"clairvoyance" + 630x354 = this. Enough said.

# Concrete Problems, Part 4

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Hello everyone! I'm writing this intro on a Sunday - unusual for someone like me who usually takes the first couple of days of my blogging week off. But I figure that I need to start posting more frequently - after all, @EOGuel, an excellent blogger in his own right, posts at least twice a week, and I think it helps if new readers don't have time to forget about me between posts.

It's not going to be hard with IM Herman Grooten's award-winning classic by my side. Chess Strategy for Club Players is a gift that keeps on giving: many dozens of GM games and exercises and a treatment of chess strategy which lines up beautifully with what I've posted so far.

Happy New Year, everyone! I hope you enjoy this post.

"It is easier to climb Mount Everest than it is to beat Garry Kasparov" - a GM, quoted by @Debistro

Quotes are a wonderful thing. The one featured above (taken from this delightful forum thread) epitomizes the vast range of chess skill levels. Another one ("every 400 point difference is equal to being roughly twice as good at chess as a weaker player", paraphrased, I can't remember who said this) allows me to explain chess ratings to non-chess players.

In short, titled players are amazing. A 2200 has 4 times the chess skill of a 1400. A 2600 has double that. And as we saw in my last post - titled players spit on moves and ideas that amateurs are afraid of. In this post, we'll look at a few examples and simply ask: How?

Let's start with last week's example. I annotated it simply last time, but the opening has some hidden depths which I can't wait to look into.

Just as it looks like Black has achieved a key break, the strong 16. Ne3! shatters the illusion. Of course, most pawn breaks are more convincing than this. In one of my 90 30 games (yes, the same one), the refutation required me to string together a few different elements of the position in the face of some psychological pressure, and as is usual for games I use for these posts, I wasn't up to the task.

I've had dozens of games where I've traded the opponent's doubled rooks off and reached a very drawish position, even when winning. If you've been reading my other installments, you've seen me blow a large advantage over @philidor_position by doing this, and I've done it in countless rapid games. Even in endgames with just one rook, a certain fear of invasion exists: after all, there are a lot of loose bits. But masters? They just cut off all of the meaningful entry squares and beat their opponents elsewhere on the board. In the following masterful positional game, White was 14 years old.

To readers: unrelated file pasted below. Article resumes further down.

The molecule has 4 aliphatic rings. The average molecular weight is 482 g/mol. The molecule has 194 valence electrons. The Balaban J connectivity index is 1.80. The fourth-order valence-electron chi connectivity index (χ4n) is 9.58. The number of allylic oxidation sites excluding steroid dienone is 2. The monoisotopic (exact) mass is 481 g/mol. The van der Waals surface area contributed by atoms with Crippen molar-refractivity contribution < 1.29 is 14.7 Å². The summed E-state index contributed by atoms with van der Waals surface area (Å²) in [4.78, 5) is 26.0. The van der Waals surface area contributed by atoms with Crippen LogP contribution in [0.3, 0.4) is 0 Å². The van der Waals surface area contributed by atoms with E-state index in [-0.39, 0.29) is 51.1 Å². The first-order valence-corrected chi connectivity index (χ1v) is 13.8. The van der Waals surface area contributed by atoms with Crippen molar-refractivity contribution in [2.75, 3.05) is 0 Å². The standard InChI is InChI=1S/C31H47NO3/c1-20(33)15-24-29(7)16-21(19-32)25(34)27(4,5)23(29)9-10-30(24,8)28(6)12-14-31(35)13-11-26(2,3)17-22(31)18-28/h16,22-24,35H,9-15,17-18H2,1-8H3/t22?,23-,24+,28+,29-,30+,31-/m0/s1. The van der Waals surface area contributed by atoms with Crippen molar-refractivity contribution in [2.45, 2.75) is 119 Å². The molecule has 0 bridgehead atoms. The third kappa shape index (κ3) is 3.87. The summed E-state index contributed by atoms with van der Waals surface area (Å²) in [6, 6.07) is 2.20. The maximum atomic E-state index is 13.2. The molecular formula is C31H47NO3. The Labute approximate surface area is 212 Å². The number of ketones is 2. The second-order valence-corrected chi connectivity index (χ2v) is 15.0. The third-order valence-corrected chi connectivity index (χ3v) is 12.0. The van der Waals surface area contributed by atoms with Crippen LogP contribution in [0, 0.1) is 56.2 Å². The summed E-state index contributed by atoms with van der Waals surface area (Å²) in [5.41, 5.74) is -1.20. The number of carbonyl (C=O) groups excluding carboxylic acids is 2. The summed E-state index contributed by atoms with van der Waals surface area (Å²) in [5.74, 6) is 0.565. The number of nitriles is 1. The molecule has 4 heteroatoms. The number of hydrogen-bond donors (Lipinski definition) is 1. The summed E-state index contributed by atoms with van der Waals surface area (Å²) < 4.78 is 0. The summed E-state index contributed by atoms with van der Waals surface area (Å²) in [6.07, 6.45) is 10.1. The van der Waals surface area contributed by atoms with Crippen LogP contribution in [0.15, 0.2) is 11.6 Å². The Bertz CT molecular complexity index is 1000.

Now it's your turn to demonstrate your rook-ignoring skills. Can you play my game against @philidor_position better than me?
Likewise, for titled players, even the most massive piece isn't a good piece unless it works together with the rest of its army, and good pieces don't seem to scare them even when said pieces are truly scary. Get a load of the following annotation, where Mr. Grooten waves off a seemingly massive White knight on c6.
That's right: instead of putting a Knight on a square where it looks amazing, the author said a little pawn move which may or may not be necessary and may or may not be weakening could be better. But nonetheless, 26. h3 legitimately looks better than 26. Nc6, because White can put the Knight on c6 any time he wants to.
How do these masters see through ghosts so well? Experience? Foresight? Positional feeling? Almost by definition, it has to be all of these. But we amateurs don't have those things. As for me, simply being intentional in doing and asking myself a couple of things has helped.
I've helped the "pawn break" illness by not allowing them if I can and within reason.
I've helped the "rook fear" illness by asking myself which pieces I actually want to exchange, and when that fails, just being intentional about not automatically trading all of the heavy pieces.
And as for the "strong piece" illness? I had a 90 30 game, just today, in the same opening as my game against @ironlorcan, with the same Knight heading into f4. And this time, I didn't make the same mistake.
Thanks to everyone for reading! Be sure to leave a comment and join Blogosphere, Chess.com's premier group for bloggers and blog fans. Until then, good chess.
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